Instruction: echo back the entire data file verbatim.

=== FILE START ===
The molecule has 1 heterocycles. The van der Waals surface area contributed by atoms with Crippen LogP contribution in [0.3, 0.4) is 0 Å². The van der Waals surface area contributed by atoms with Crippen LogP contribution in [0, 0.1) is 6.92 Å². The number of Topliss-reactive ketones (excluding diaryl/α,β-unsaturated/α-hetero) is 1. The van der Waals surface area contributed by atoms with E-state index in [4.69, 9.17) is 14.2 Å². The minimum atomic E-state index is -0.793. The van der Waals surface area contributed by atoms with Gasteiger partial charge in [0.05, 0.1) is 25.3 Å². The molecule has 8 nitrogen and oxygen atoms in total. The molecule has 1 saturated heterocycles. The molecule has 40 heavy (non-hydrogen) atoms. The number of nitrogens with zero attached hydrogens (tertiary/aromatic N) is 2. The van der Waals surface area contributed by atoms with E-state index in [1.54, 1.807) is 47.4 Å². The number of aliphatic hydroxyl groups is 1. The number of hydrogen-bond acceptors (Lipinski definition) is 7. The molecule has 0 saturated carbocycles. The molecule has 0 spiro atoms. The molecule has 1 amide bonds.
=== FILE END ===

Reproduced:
The molecule has 1 heterocycles. The van der Waals surface area contributed by atoms with Crippen LogP contribution in [0.3, 0.4) is 0 Å². The van der Waals surface area contributed by atoms with Crippen LogP contribution in [0, 0.1) is 6.92 Å². The number of Topliss-reactive ketones (excluding diaryl/α,β-unsaturated/α-hetero) is 1. The van der Waals surface area contributed by atoms with E-state index in [4.69, 9.17) is 14.2 Å². The minimum atomic E-state index is -0.793. The van der Waals surface area contributed by atoms with Gasteiger partial charge in [0.05, 0.1) is 25.3 Å². The molecule has 8 nitrogen and oxygen atoms in total. The molecule has 1 saturated heterocycles. The molecule has 40 heavy (non-hydrogen) atoms. The number of nitrogens with zero attached hydrogens (tertiary/aromatic N) is 2. The van der Waals surface area contributed by atoms with E-state index in [1.54, 1.807) is 47.4 Å². The number of aliphatic hydroxyl groups is 1. The number of hydrogen-bond acceptors (Lipinski definition) is 7. The molecule has 0 saturated carbocycles. The molecule has 0 spiro atoms. The molecule has 1 amide bonds.